Neil Macy

The 2020 Mac mini

The new Mac mini with the Apple M1 chip is an incredible machine to use. It’s also finally hit the minimum standard we should expect from computing devices.

It just does what you ask, and is the first traditional computer to do so. This is one of the features that made the iPhone so impressive from the start, back in 2007; it’s immediately responsive to your actions. It feels great, then almost immediately it feels normal, and makes everything else feel slow instead.

For example, apps launch straight away. It shouldn’t be remarkable that the user in the linked video can just keep opening apps without it being an issue, but it is.

I like to edit photos in Lightroom. On the iPad, that’s always been a fairly smooth experience: I adjust a slider, and the image on screen changes as I slide it. On the Mac, that was never the case. I’d always be waiting for the image on screen to catch up with my changes. Until now, because on my Mac mini with the M1 chip, performance is just as snappy as it is on my 2016 iPad Pro.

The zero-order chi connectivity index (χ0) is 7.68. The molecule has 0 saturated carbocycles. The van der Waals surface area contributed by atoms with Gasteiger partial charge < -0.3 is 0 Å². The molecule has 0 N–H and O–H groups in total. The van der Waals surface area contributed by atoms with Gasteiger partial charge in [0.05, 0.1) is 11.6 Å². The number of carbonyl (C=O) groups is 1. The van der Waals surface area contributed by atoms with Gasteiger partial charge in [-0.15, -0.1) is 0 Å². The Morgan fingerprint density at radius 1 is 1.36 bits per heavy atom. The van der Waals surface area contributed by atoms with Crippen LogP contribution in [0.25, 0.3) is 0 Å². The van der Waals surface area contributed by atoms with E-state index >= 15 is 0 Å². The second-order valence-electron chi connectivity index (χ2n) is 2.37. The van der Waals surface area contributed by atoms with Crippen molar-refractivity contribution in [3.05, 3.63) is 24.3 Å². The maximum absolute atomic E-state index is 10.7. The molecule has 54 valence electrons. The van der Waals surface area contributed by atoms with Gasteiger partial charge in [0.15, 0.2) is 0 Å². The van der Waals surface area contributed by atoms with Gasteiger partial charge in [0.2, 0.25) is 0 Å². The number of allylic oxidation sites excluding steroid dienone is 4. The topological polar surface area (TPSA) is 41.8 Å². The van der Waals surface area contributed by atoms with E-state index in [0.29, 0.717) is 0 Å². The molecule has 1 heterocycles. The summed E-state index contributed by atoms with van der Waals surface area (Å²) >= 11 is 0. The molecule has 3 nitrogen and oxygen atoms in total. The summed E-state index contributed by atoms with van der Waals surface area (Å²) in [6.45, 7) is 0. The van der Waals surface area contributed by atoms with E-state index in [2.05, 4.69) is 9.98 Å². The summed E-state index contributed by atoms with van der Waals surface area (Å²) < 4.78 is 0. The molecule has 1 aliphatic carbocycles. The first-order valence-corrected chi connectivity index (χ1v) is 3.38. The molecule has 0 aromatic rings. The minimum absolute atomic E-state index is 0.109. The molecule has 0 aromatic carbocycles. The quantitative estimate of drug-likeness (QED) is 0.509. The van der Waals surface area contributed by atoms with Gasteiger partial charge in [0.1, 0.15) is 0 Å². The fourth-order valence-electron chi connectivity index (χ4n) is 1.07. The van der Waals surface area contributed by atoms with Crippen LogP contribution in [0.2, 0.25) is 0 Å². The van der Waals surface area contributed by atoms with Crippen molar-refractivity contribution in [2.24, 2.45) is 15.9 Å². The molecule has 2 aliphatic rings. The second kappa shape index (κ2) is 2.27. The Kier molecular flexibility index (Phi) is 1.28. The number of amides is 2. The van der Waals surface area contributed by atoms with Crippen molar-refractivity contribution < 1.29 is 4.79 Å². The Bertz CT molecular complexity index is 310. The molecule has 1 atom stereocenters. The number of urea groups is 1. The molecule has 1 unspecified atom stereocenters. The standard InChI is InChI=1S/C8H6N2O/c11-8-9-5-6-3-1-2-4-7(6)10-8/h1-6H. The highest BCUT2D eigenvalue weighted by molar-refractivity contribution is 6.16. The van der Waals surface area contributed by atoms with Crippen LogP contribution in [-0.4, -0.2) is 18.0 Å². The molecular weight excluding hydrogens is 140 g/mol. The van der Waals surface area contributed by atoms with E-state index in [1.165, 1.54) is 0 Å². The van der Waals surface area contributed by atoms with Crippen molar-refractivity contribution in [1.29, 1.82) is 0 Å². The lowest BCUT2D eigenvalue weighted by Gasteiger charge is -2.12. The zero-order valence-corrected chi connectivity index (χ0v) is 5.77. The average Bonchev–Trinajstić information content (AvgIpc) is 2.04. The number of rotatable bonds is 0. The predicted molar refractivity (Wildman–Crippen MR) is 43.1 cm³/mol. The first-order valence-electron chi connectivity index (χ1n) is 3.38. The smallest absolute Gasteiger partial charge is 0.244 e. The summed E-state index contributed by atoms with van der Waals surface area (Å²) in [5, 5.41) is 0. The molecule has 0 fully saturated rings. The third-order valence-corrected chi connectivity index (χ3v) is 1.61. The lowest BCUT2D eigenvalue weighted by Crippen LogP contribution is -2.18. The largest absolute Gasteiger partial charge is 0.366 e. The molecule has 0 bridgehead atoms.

On the one hand, that feels like a low bar. Seriously, the Mac has finally caught up with an iPad from 2016? I’m comparing it’s responsiveness to the 2007 iPhone?! But on the other hand, it’s a massive change. My top of the line, 16” MacBook Pro from 2020 couldn’t perform like this. One thing that people have always loved about iOS is how smooth it is, how natural it feels to use. You ask it to do something, and it does it. That’s been a problem with PCs for decades. And now it’s not.

This is the baseline now; the minimum standard that we should ask of our computers. It should, to use an overused phrase, just work.

Published on 2 December 2020